Disability Minister blasts St John of God's over secret payments to staff
Disability Minister Finian McGrath has severely criticised the St John of God's chartiy after it emerged the order's funds were used to pay out more than €6.2m in secret payments to senior staff.
Mr McGrath has not spoken publicly on the controversy, however, in a letter seen by the Sunday Independent, the minister said he was "absolutely outraged" about the controversy which caused "tremendous anxiety" for users of the charity.
The disability charity, which received €138m in grants this year, has been badly damaged after an internal audit revealed millions of euros was spent on payments to senior executives.
St John of God's (SJOG) has insisted the payments were made in good faith following independent legal advice received by the order. The charity said it did not intend to mislead the Health Service Executive (HSE) or cover up the payments to staff.
However, Mr McGrath is demanding answers from the order regarding the payments, which he believes are in breach of public sector pay rules. The minister is due to meet St John of God's provincial Brother Donatus Forkan this week to discuss the fallout from the controversy.
In a strongly-worded letter written to Brother Donatus ahead of the meeting, Mr McGrath said public sector pay protocols were "blatantly ignored" by the charity over many years.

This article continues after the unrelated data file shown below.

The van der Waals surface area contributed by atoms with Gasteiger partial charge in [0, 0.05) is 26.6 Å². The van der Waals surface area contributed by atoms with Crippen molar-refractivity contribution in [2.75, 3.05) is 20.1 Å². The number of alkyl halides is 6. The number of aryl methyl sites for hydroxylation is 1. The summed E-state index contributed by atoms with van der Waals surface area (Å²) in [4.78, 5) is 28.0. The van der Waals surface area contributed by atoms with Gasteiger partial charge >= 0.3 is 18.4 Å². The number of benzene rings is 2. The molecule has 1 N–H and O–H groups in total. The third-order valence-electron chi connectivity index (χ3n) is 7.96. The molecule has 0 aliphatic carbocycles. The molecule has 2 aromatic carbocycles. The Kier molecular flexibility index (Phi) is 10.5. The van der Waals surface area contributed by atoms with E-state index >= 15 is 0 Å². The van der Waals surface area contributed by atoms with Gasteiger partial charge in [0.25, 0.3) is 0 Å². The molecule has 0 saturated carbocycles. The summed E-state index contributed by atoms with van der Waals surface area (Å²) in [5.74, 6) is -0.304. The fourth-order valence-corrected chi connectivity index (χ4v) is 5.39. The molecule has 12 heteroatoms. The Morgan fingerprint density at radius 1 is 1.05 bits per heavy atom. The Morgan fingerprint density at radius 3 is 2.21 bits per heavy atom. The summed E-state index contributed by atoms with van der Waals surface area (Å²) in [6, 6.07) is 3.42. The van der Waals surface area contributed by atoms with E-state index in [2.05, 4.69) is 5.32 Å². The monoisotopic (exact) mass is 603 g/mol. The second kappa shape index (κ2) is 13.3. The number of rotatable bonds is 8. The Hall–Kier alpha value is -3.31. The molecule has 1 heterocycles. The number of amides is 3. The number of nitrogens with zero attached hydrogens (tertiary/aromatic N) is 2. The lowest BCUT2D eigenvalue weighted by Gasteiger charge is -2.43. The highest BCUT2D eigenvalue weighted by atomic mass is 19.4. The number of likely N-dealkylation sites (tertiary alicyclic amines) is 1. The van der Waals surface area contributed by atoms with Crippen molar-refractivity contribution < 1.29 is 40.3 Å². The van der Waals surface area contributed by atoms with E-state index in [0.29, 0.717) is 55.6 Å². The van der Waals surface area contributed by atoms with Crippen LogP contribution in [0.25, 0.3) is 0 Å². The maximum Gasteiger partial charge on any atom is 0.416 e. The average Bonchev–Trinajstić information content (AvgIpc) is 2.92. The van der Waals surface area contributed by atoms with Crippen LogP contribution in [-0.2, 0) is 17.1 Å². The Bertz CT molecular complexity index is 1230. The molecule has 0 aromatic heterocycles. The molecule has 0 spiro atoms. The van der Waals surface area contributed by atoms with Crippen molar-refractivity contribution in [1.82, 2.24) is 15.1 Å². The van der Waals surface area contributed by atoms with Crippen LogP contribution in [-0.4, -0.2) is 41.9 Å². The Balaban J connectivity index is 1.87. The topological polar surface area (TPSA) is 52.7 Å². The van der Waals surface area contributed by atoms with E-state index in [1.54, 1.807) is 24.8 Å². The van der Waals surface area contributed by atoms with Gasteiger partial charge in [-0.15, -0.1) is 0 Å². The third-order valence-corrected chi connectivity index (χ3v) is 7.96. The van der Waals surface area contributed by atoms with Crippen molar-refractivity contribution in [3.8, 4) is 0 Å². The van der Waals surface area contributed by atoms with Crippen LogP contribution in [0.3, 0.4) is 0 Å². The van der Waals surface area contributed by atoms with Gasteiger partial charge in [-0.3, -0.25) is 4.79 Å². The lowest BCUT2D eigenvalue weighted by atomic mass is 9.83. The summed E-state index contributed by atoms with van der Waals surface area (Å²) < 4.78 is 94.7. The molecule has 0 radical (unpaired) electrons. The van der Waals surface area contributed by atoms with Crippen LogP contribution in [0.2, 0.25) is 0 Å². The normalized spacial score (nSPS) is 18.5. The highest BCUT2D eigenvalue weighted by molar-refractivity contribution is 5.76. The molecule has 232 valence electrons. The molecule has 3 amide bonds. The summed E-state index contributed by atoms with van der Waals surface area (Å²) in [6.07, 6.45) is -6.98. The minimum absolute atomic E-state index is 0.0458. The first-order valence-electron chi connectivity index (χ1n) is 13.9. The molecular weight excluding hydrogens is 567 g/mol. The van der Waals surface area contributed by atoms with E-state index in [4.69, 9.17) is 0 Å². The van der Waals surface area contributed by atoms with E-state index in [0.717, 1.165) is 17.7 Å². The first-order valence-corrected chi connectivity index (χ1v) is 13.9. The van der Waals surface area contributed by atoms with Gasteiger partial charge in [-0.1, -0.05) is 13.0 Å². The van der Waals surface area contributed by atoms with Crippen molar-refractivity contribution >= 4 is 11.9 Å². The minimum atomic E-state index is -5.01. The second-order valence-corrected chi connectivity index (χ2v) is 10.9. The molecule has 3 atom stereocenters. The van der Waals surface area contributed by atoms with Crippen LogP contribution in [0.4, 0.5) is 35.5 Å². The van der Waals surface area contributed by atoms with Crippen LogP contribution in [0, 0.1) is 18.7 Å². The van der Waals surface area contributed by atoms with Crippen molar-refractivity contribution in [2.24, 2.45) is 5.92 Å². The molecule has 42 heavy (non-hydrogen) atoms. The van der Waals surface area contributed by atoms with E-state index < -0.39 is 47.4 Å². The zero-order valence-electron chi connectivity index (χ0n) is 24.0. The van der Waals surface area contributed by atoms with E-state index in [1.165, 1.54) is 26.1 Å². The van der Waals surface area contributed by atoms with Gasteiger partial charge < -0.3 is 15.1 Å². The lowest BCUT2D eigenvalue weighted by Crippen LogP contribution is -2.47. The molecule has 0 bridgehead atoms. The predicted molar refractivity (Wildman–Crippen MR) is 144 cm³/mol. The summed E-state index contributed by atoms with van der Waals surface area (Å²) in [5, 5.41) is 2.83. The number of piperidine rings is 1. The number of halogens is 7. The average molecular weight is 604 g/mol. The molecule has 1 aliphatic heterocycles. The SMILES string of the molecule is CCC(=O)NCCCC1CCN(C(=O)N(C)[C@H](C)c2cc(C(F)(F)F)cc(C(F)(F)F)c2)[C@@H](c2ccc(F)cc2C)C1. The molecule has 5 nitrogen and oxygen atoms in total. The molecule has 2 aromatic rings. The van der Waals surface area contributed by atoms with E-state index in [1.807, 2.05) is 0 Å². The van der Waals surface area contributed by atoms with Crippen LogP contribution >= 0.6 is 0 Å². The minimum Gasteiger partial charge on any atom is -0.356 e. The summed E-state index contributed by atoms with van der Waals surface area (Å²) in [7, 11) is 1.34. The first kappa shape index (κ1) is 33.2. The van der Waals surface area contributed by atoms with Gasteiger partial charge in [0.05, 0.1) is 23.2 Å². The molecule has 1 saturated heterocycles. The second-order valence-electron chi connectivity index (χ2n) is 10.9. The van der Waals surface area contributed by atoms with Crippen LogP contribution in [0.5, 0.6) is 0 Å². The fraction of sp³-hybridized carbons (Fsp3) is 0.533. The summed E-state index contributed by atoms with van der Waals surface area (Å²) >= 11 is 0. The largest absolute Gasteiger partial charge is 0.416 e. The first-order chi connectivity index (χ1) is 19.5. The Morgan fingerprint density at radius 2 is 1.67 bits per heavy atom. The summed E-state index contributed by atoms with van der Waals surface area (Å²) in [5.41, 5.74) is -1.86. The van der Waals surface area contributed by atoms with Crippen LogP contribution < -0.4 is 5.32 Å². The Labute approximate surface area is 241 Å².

He said this has resulted in a "fundamental distrust" between the charity and the HSE, which provides the organisation with hundreds of millions of euros of State funding.
"I want to be quite frank with you Brother Donatus, I am absolutely outraged that funds which could have been better used for the provision of disability and mental health services have been used to make substantial payments to staff in non-compliance with public sector pay rules," he said.
The minister said he was "angered" by the internal audit's findings, especially the suggestion that the charity showed a "lack of candour" on the issue when it first arose in the aftermath of the financial crisis.
Mr McGrath also said he acknowledged "all the good work" done by the charity for people with disabilities.
"However, these totally unacceptable practices as revealed have caused tremendous anxiety for service users and their families, not to mention the damage done to the reputation of both SJOG Community Services and the St John of God order itself," he added.
He said the taxpayer has been "short changed" by the charity and he expects the money to be repaid.
The minister is also seeking to establish how much money the charity paid to financial advisers who devised the payment scheme which benefited senior executives.
Mr McGrath also told Brother Donatus he expects the charity to fully cooperate with any further investigations by the HSE into the payments.